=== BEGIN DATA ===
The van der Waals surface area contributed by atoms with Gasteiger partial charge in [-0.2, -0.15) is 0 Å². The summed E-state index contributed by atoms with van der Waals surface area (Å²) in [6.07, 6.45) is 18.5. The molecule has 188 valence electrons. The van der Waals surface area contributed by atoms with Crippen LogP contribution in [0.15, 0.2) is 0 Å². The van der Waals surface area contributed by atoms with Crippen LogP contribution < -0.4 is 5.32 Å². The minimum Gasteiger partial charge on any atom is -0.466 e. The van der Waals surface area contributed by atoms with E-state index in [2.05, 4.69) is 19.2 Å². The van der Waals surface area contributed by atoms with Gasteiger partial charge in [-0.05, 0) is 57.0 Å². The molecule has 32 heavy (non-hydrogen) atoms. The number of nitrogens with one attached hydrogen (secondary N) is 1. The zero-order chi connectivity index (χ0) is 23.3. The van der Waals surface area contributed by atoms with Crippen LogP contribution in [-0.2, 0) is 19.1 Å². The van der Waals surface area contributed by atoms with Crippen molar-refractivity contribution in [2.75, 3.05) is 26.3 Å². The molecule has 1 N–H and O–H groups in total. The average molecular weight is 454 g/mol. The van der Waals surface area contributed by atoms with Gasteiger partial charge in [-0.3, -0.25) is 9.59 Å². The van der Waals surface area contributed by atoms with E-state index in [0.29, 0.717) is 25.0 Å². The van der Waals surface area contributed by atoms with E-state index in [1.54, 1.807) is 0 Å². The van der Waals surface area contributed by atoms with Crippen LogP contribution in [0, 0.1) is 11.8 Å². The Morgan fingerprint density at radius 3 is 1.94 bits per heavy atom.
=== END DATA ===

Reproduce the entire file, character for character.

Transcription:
The van der Waals surface area contributed by atoms with Gasteiger partial charge in [-0.2, -0.15) is 0 Å². The summed E-state index contributed by atoms with van der Waals surface area (Å²) in [6.07, 6.45) is 18.5. The molecule has 188 valence electrons. The van der Waals surface area contributed by atoms with Crippen LogP contribution in [0.15, 0.2) is 0 Å². The van der Waals surface area contributed by atoms with Crippen LogP contribution < -0.4 is 5.32 Å². The minimum Gasteiger partial charge on any atom is -0.466 e. The van der Waals surface area contributed by atoms with E-state index in [2.05, 4.69) is 19.2 Å². The van der Waals surface area contributed by atoms with Gasteiger partial charge in [-0.05, 0) is 57.0 Å². The molecule has 32 heavy (non-hydrogen) atoms. The number of nitrogens with one attached hydrogen (secondary N) is 1. The zero-order chi connectivity index (χ0) is 23.3. The van der Waals surface area contributed by atoms with Crippen LogP contribution in [-0.2, 0) is 19.1 Å². The van der Waals surface area contributed by atoms with Crippen molar-refractivity contribution in [2.75, 3.05) is 26.3 Å². The molecule has 1 N–H and O–H groups in total. The average molecular weight is 454 g/mol. The van der Waals surface area contributed by atoms with Gasteiger partial charge in [-0.3, -0.25) is 9.59 Å². The van der Waals surface area contributed by atoms with E-state index in [0.29, 0.717) is 25.0 Å². The van der Waals surface area contributed by atoms with E-state index in [1.54, 1.807) is 0 Å². The van der Waals surface area contributed by atoms with Crippen LogP contribution in [0, 0.1) is 11.8 Å². The Morgan fingerprint density at radius 3 is 1.94 bits per heavy atom.